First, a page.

Profiles

Heinrich Weber

UTAS Home Assoc Prof Heinrich Weber

Heinrich Weber

Associate Professor in Paediatrics

RCS NW Hospitals Campus, Burnie

+61 3 6430 4550 (phone)

Heinrich.Weber@utas.edu.au

View more on Dr Heinrich Weber in WARP

Fields of Research

  • Respiratory diseases (320103)
  • Cardiology (incl. cardiovascular diseases) (320101)
  • Health promotion (420603)
  • Medical biochemistry - amino acids and metabolites (320501)
  • Community child health (420601)
  • Clinical sciences (320299)
  • Medical virology (320705)
  • Paediatrics (321399)
  • Other psychology (529999)
  • Preventative health care (420605)
  • Nutrition and dietetics (321099)
  • Medical bacteriology (320701)
  • Obstetrics and gynaecology (321502)
  • Innate immunity (320407)
  • Endocrinology (320208)

Research Objectives

  • Clinical health (200199)
  • Diagnosis of human diseases and conditions (200101)
  • Health education and promotion (200203)
  • Prevention of human diseases and conditions (200104)
  • Expanding knowledge in the health sciences (280112)
  • Preventive medicine (200412)
  • Rural and remote area health (200508)
  • Behaviour and health (200401)
  • Treatment of human diseases and conditions (200105)
  • Neonatal and child health (200506)

Publications

Total publications

12

Journal Article

(10 outputs)
YearCitationAltmetrics
2021Asrani P, Eapen MS, Chia C, Haug G, Weber HC, et al., 'Diagnostic approaches in COVID-19: clinical updates', Expert Review of Respiratory Medicine, 15, (2) pp. 197-212. ISSN 1747-6348 (2021) [Refereed Article]

DOI: 10.1080/17476348.2021.1823833 [eCite] [Details]

Citations: Scopus - 7Web of Science - 10

Co-authors: Eapen MS; Haug G; Sohal SS

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2021Eapen MS, Lu W, Hackett TL, Singhera GR, Thompson IE, et al., 'Dysregulation of endocytic machinery and ACE2 in small airways of smokers and COPD patients can augment their susceptibility to SARS-CoV-2 (COVID-19) infections', American Journal of Physiology, 320, (1) pp. L158-L163. ISSN 1040-0605 (2021) [Refereed Article]

DOI: 10.1152/ajplung.00437.2020 [eCite] [Details]

Citations: Scopus - 1Web of Science - 2

Co-authors: Eapen MS; Lu W; Thompson IE; McAlinden KD; Hardikar A; Haug G; Sohal SS

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2021McAlinden KD, Barnsley K, Weber HC, Haug G, Chia C, et al., 'Cochrane review update leaves big questions unanswered regarding vaping: implications for medical practitioners', The European Respiratory Journal, 57, (5) pp. 1-4. ISSN 0903-1936 (2021) [Letter or Note in Journal]

DOI: 10.1183/13993003.00022-2021 [eCite] [Details]

Citations: Scopus - 1

Co-authors: McAlinden KD; Barnsley K; Haug G; Eapen MS; Sohal SS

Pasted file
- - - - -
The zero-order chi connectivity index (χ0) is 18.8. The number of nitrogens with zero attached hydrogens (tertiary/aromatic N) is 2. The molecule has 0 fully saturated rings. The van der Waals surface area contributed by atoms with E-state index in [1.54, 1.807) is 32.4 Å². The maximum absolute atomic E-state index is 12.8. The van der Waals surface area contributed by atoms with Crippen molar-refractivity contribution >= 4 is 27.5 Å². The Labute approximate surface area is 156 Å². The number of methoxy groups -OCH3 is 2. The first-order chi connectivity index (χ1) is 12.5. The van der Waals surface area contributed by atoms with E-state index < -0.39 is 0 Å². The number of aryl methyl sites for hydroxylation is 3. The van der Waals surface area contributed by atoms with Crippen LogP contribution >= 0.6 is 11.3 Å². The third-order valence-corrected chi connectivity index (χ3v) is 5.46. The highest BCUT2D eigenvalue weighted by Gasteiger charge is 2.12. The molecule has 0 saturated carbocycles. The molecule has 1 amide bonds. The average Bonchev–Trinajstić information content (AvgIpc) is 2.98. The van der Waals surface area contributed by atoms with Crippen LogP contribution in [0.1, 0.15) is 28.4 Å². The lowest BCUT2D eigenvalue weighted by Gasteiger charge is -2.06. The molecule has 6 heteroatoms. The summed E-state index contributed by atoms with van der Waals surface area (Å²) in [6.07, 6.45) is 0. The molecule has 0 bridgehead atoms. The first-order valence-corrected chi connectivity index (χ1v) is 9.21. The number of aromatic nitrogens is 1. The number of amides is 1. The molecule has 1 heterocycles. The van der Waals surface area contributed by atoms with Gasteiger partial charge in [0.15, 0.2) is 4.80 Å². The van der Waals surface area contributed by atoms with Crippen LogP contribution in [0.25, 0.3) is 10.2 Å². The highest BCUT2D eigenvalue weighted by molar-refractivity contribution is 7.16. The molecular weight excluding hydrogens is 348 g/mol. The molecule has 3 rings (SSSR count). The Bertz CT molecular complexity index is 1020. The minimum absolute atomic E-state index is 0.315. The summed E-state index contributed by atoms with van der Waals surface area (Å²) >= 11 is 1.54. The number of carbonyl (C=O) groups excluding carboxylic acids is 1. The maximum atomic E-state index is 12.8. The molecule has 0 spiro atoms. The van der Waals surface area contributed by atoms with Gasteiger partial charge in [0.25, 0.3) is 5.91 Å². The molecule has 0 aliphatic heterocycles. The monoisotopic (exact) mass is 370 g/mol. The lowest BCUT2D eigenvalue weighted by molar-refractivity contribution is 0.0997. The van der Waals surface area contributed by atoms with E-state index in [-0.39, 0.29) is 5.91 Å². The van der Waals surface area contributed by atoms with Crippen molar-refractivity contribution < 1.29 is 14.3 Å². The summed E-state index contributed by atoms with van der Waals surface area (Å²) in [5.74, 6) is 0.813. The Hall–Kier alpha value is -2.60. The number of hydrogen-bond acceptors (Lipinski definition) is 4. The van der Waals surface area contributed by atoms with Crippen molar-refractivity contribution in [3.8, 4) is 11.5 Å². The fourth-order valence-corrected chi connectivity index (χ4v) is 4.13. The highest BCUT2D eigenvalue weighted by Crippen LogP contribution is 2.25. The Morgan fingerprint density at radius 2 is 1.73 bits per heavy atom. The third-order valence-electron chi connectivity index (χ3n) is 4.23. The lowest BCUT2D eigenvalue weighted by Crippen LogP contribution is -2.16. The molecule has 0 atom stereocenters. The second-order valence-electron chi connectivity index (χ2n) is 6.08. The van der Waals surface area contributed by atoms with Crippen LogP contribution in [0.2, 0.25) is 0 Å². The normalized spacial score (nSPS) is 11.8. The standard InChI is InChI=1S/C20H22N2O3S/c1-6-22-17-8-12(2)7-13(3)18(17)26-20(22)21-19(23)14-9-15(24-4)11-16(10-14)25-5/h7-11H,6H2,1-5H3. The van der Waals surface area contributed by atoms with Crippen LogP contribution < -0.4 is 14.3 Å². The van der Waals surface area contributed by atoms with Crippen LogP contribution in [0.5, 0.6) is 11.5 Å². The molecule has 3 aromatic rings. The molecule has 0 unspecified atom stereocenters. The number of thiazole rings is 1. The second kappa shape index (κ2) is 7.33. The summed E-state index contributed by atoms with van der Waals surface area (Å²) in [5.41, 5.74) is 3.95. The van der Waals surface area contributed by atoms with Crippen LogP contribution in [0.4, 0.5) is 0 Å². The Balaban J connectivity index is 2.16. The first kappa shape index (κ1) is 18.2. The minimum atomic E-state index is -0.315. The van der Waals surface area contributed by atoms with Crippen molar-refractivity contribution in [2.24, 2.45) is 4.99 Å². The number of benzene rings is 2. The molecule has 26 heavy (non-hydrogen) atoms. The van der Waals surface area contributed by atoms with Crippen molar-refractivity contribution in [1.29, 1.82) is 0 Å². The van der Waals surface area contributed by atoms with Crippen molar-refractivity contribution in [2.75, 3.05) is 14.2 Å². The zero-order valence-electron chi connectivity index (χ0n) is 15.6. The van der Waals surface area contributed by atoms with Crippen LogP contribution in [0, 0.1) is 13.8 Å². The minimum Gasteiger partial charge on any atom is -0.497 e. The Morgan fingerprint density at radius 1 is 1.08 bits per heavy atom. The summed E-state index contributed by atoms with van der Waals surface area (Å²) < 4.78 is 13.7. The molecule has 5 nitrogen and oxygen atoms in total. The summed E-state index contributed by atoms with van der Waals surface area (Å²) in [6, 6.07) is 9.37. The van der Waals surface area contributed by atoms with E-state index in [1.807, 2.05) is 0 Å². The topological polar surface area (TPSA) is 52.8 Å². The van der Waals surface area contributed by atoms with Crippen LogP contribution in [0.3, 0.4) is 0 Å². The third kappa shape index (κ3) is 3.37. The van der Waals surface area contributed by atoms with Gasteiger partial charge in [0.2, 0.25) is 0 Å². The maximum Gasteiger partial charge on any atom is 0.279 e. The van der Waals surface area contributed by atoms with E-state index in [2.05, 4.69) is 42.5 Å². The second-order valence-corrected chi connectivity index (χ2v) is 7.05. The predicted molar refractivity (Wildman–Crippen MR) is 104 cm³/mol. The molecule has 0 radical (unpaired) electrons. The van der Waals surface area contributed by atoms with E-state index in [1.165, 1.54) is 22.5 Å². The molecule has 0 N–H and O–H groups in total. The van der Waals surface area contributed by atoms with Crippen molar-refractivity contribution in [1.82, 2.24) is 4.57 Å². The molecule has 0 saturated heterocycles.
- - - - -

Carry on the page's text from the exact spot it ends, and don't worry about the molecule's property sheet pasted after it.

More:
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2021McAlinden KD, LU W, Vahidi Ferdowsi P, Myers S, Markos J, et al., 'Electronic cigarette aerosol is cytotoxic and increases ACE2 expression on human airway epithelial cells: Implications for SARS-CoV-2 (COVID-19)', Journal of Clinical Medicine, 10, (5) pp. 1-18. ISSN 2077-0383 (2021) [Refereed Article]

DOI: 10.3390/jcm10051028 [eCite] [Details]

Citations: Web of Science - 1

Co-authors: McAlinden KD; LU W; Myers S; Larby J; Haug G; Eapen MS; Sohal SS

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2020Bhattarai P, Myers S, Chia C, Weber HC, Young S, et al., 'Clinical application of forced oscillation technique (FOT) in early detection of airway changes in smokers', Journal of Clinical Medicine, 9 pp. 1-12. ISSN 2077-0383 (2020) [Refereed Article]

DOI: 10.3390/jcm9092778 [eCite] [Details]

Citations: Web of Science - 3

Co-authors: Bhattarai P; Myers S; Williams AD; Sohal SS

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2019Atto B, Eapen MS, Sharma P, Frey U, Ammit AJ, et al., 'New therapeutic targets for the prevention of infectious acute exacerbations of COPD: role of epithelial adhesion molecules and inflammatory pathways', Clinical Science, 133, (14) pp. 1663-1703. ISSN 0143-5221 (2019) [Refereed Article]

DOI: 10.1042/CS20181009 [eCite] [Details]

Citations: Scopus - 16Web of Science - 20

Co-authors: Atto B; Eapen MS; Larby J; Haug G; Mabeza G; Tristram S; Myers S; Geraghty DP; Flanagan K; Sohal SS

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2018Eapen MS, Hansbro PM, Larssona-Callerfelt AK, Jolly MK, Myers S, et al., 'Chronic obstructive pulmonary disease and lung cancer: underlying pathophysiology and new therapeutic modalities', Drugs, 78, (16) pp. 1717-1740. ISSN 0012-6667 (2018) [Refereed Article]

DOI: 10.1007/s40265-018-1001-8 [eCite] [Details]